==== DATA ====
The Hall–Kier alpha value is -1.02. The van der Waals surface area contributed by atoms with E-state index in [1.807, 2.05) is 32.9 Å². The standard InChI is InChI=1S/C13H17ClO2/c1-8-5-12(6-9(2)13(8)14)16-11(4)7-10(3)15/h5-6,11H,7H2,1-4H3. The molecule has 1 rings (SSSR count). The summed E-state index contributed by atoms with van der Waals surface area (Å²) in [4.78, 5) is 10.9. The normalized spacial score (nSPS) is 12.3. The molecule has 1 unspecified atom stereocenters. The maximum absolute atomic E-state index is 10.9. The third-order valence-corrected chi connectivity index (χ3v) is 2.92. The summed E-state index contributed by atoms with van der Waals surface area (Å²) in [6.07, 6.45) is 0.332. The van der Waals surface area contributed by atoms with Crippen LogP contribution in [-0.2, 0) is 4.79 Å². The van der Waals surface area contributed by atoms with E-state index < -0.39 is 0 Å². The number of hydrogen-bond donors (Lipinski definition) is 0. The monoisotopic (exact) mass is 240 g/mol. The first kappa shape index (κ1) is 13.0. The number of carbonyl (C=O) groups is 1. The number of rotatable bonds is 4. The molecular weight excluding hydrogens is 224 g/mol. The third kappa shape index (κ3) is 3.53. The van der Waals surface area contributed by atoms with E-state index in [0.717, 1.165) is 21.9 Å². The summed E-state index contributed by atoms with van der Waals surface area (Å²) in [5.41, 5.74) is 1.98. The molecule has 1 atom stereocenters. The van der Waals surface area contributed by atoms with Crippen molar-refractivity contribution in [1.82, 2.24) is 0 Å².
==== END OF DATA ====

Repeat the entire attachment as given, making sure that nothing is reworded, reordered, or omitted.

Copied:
The Hall–Kier alpha value is -1.02. The van der Waals surface area contributed by atoms with E-state index in [1.807, 2.05) is 32.9 Å². The standard InChI is InChI=1S/C13H17ClO2/c1-8-5-12(6-9(2)13(8)14)16-11(4)7-10(3)15/h5-6,11H,7H2,1-4H3. The molecule has 1 rings (SSSR count). The summed E-state index contributed by atoms with van der Waals surface area (Å²) in [4.78, 5) is 10.9. The normalized spacial score (nSPS) is 12.3. The molecule has 1 unspecified atom stereocenters. The maximum absolute atomic E-state index is 10.9. The third-order valence-corrected chi connectivity index (χ3v) is 2.92. The summed E-state index contributed by atoms with van der Waals surface area (Å²) in [6.07, 6.45) is 0.332. The van der Waals surface area contributed by atoms with Crippen LogP contribution in [-0.2, 0) is 4.79 Å². The van der Waals surface area contributed by atoms with E-state index < -0.39 is 0 Å². The number of hydrogen-bond donors (Lipinski definition) is 0. The monoisotopic (exact) mass is 240 g/mol. The first kappa shape index (κ1) is 13.0. The number of carbonyl (C=O) groups is 1. The number of rotatable bonds is 4. The molecular weight excluding hydrogens is 224 g/mol. The third kappa shape index (κ3) is 3.53. The van der Waals surface area contributed by atoms with E-state index in [0.717, 1.165) is 21.9 Å². The summed E-state index contributed by atoms with van der Waals surface area (Å²) in [5.41, 5.74) is 1.98. The molecule has 1 atom stereocenters. The van der Waals surface area contributed by atoms with Crippen molar-refractivity contribution in [1.82, 2.24) is 0 Å².